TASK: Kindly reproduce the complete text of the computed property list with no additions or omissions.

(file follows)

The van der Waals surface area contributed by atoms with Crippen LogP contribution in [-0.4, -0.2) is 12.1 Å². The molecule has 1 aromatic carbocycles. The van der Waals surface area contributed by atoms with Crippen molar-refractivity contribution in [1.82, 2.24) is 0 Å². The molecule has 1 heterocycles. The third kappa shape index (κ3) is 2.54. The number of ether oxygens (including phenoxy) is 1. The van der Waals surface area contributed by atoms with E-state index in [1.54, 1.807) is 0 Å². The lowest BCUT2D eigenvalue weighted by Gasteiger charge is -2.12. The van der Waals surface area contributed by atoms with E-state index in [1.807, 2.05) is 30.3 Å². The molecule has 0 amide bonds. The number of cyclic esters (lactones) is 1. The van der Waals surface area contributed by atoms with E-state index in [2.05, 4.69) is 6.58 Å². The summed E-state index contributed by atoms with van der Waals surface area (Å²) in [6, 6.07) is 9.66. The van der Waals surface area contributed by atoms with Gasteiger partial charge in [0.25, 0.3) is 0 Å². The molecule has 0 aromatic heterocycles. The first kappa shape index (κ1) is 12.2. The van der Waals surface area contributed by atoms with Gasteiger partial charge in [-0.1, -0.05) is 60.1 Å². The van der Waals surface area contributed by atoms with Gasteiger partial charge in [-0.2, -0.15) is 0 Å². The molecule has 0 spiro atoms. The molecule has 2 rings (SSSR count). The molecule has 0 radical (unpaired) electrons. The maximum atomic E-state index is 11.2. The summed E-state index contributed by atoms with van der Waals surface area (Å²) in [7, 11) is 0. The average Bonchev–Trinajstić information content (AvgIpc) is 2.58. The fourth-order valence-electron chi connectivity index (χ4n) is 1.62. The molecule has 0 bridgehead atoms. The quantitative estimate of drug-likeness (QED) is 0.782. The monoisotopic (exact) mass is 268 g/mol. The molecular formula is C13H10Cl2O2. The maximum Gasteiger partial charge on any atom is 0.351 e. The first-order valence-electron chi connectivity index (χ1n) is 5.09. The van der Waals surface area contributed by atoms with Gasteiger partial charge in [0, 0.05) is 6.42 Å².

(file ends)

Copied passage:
The van der Waals surface area contributed by atoms with Crippen LogP contribution in [-0.4, -0.2) is 12.1 Å². The molecule has 1 aromatic carbocycles. The van der Waals surface area contributed by atoms with Crippen molar-refractivity contribution in [1.82, 2.24) is 0 Å². The molecule has 1 heterocycles. The third kappa shape index (κ3) is 2.54. The number of ether oxygens (including phenoxy) is 1. The van der Waals surface area contributed by atoms with E-state index in [1.54, 1.807) is 0 Å². The lowest BCUT2D eigenvalue weighted by Gasteiger charge is -2.12. The van der Waals surface area contributed by atoms with E-state index in [1.807, 2.05) is 30.3 Å². The molecule has 0 amide bonds. The number of cyclic esters (lactones) is 1. The van der Waals surface area contributed by atoms with E-state index in [2.05, 4.69) is 6.58 Å². The summed E-state index contributed by atoms with van der Waals surface area (Å²) in [6, 6.07) is 9.66. The van der Waals surface area contributed by atoms with Gasteiger partial charge in [0.25, 0.3) is 0 Å². The molecule has 0 aromatic heterocycles. The first kappa shape index (κ1) is 12.2. The van der Waals surface area contributed by atoms with Gasteiger partial charge in [-0.1, -0.05) is 60.1 Å². The van der Waals surface area contributed by atoms with Gasteiger partial charge in [-0.2, -0.15) is 0 Å². The molecule has 0 spiro atoms. The molecule has 2 rings (SSSR count). The molecule has 0 radical (unpaired) electrons. The maximum atomic E-state index is 11.2. The summed E-state index contributed by atoms with van der Waals surface area (Å²) in [7, 11) is 0. The average Bonchev–Trinajstić information content (AvgIpc) is 2.58. The fourth-order valence-electron chi connectivity index (χ4n) is 1.62. The molecule has 0 bridgehead atoms. The quantitative estimate of drug-likeness (QED) is 0.782. The monoisotopic (exact) mass is 268 g/mol. The molecular formula is C13H10Cl2O2. The maximum Gasteiger partial charge on any atom is 0.351 e. The first-order valence-electron chi connectivity index (χ1n) is 5.09. The van der Waals surface area contributed by atoms with Gasteiger partial charge in [0, 0.05) is 6.42 Å².